Recently, my mantra has been “No rush.”  I think this part of the practice is about that.

It’s really lovely and fortunate that we’re able to sit in this warm, safe room and just be with ourselves.  There are no emergencies to tend to.  We have the supreme luxury of just sitting in a nice space in order to experience being alive for a period of time.  This is precious.  Something beautiful is happening.

I think taking a moment to touch in on this is a good set-up for then entering the formal practice of being with the breathing and allowing the mind to settle.

The next ring in towards the center has to do with what may occur in the midst of our shamatha practice.  We may get swept up in big, full blown thoughts that could be referred to as “Fantasy.”  Fantasies are the big narratives — there are characters, emotional tones, maybe scenery.  There could be a strong visual component or not.  It could be like a movie, or just commentary on a certain topic.  Often, the fantasy has a quality of hope or fear: Like, it would be so great to be at a rock concert, or It would be awful if the person is hurt by the email that I sent to them when I was angry.

I suppose the fantasy could be more neutral too, just imaginings.  Like, a bunny hopping down the road and a space ship pulling it up with a laser beam, and then the bunny and the aliens playing cards for a couple of hours, and they have a sleep over.

That could happen too.

I think the main thing is that we are totally swept up in it.

For me, it seems important to point out that the imagination is a beautiful and miraculous feature of the human being.  I don’t think that daydreams are evil.

The thing is, it’s not what shamatha is about.  In shamatha, we’re sitting down on the cushion to tune into the world we are inhabiting with our bodies at this particular time.  I think it’s important to be able to do that when we want to, because experiencing this world may actually blow any fantasy out of the water — in terms of beauty, humor, and brilliance.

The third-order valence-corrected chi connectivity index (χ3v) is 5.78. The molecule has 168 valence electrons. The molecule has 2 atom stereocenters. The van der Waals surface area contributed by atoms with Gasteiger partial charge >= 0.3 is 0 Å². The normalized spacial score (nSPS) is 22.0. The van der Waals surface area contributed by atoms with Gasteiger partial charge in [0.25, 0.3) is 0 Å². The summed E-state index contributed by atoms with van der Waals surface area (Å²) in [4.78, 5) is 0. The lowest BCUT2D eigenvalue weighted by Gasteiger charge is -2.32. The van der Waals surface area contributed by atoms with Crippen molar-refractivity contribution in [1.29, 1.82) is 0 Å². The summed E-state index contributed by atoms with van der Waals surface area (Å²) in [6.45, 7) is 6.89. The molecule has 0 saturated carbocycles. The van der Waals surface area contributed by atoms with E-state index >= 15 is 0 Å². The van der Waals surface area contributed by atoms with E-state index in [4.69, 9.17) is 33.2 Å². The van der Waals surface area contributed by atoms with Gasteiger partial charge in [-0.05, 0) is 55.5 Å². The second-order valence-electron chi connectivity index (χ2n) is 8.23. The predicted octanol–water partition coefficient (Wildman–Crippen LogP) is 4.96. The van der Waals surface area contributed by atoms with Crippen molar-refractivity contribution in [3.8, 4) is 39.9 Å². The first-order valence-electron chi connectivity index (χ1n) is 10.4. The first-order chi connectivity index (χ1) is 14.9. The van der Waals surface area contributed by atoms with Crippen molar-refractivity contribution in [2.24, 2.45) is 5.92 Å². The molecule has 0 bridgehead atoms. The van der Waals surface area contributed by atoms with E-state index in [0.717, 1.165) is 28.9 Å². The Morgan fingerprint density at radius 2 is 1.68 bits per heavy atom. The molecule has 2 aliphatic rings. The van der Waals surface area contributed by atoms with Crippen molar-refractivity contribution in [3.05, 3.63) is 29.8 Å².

Developing the ability to be present is liberating.  We’re not a slave to fantasy.  There is space around it.  We can walk into the movie theater when we choose to, and we also walk out and enjoy just being in the world.

There is always something cinematic happening.  That’s our life.  I think it would be a shame to miss out on the profundity of life in this world.  So, I think it’s good to practice being present — one way or another.  Shamatha is a good way. People have been doing it for thousands of years because it’s a good way.

– November 6, 2014

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PortraitTravis Newbill is a curious dude on the path of artistry, meditation, and social engagement who is very glad to be residing at Shambhala Mountain Center.  His roles within the organization include Marketing Associate and Shambhala Guide — a preliminary teaching position.  Follow Travis on twitter: @travisnewbill

Floral Notes and Bardo: Thanksgiving before Thanksgiving

By Travis Newbill

Floral Notes and Bardo: The Creative Chronicles of a Shambhala Mountain Resident is a regular feature on the SMC blog in which a member of our staff/community shares his experience of existing as part of Shambhala Mountain Center.

I am thankful for Shambhala Mountain Center because:

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It provides me with a home, and the means for exploring a good way to live in the world.  I’m grateful for the opportunity to live here, so closely with the natural world.  I know the deer and the way that the foliage, and all else, shifts with the seasons.  I’m grateful for the tremendous rock formations — they are characters, ever-present.  I’m grateful to live in this community.  The people are kind, beautiful, well-intentioned, tender, trying, transparent.  The people — we are doing this together.  We live 8,000 feet up in the mountains together.  We eat such good food here — three times a day.  My friends cook meals.  They put themselves into it.  They are delicious.

I am grateful to have arrived here, in this profound world of dharma.  This is a place of learning and exploration.  The energies here can erupt, turn me inside out, and hold me through death and birth, every day.  This is a special place.  It has been created by good people with hammers and nails, practices and prayers, photographs and flowers.  It is in a continuous state of creation.  We are creating it now.

We create Shambhala Mountain Center moment by moment, through our speech — our tone of voice, choice of words, and choice of no-words.  We create it through each action, in each space — the shrine room, the office, the dance party.  Every moment is consequential. We are never not-here.

I’m learning a lot about cause and effect, creation, surrender, forgiveness, and love.  I’m grateful.

– November 5, 2014

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PortraitTravis Newbill is a curious dude on the path of artistry, meditation, and social engagement who is very glad to be residing at Shambhala Mountain Center.  His roles within the organization include Marketing Associate and Shambhala Guide — a preliminary teaching position.  Follow Travis on twitter: @travisnewbill